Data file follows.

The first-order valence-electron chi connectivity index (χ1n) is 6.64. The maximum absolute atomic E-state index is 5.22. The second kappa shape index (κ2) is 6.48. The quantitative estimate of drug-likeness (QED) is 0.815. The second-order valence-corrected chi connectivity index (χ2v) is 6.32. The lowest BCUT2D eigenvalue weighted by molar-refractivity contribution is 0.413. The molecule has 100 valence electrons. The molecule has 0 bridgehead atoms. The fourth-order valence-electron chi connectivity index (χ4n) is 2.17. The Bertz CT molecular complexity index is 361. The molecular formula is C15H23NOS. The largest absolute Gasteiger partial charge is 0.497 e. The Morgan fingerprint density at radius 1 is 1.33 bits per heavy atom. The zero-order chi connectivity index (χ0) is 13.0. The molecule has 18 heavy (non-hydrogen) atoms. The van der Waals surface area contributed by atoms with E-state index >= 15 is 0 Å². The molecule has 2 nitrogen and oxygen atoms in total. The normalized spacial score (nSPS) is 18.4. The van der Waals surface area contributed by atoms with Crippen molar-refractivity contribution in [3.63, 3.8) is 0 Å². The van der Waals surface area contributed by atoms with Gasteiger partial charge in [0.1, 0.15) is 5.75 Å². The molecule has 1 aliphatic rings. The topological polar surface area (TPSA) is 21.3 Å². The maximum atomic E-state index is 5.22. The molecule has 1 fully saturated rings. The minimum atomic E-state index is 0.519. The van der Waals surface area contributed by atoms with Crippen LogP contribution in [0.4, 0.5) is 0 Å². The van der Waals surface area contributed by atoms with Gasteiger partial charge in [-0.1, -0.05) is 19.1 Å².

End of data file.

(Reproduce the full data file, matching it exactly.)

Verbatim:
The first-order valence-electron chi connectivity index (χ1n) is 6.64. The maximum absolute atomic E-state index is 5.22. The second kappa shape index (κ2) is 6.48. The quantitative estimate of drug-likeness (QED) is 0.815. The second-order valence-corrected chi connectivity index (χ2v) is 6.32. The lowest BCUT2D eigenvalue weighted by molar-refractivity contribution is 0.413. The molecule has 100 valence electrons. The molecule has 0 bridgehead atoms. The fourth-order valence-electron chi connectivity index (χ4n) is 2.17. The Bertz CT molecular complexity index is 361. The molecular formula is C15H23NOS. The largest absolute Gasteiger partial charge is 0.497 e. The Morgan fingerprint density at radius 1 is 1.33 bits per heavy atom. The zero-order chi connectivity index (χ0) is 13.0. The molecule has 18 heavy (non-hydrogen) atoms. The van der Waals surface area contributed by atoms with E-state index >= 15 is 0 Å². The molecule has 2 nitrogen and oxygen atoms in total. The normalized spacial score (nSPS) is 18.4. The van der Waals surface area contributed by atoms with Crippen molar-refractivity contribution in [3.63, 3.8) is 0 Å². The van der Waals surface area contributed by atoms with Gasteiger partial charge in [0.1, 0.15) is 5.75 Å². The molecule has 1 aliphatic rings. The topological polar surface area (TPSA) is 21.3 Å². The maximum atomic E-state index is 5.22. The molecule has 1 fully saturated rings. The minimum atomic E-state index is 0.519. The van der Waals surface area contributed by atoms with Crippen LogP contribution in [0.4, 0.5) is 0 Å². The van der Waals surface area contributed by atoms with Gasteiger partial charge in [-0.1, -0.05) is 19.1 Å².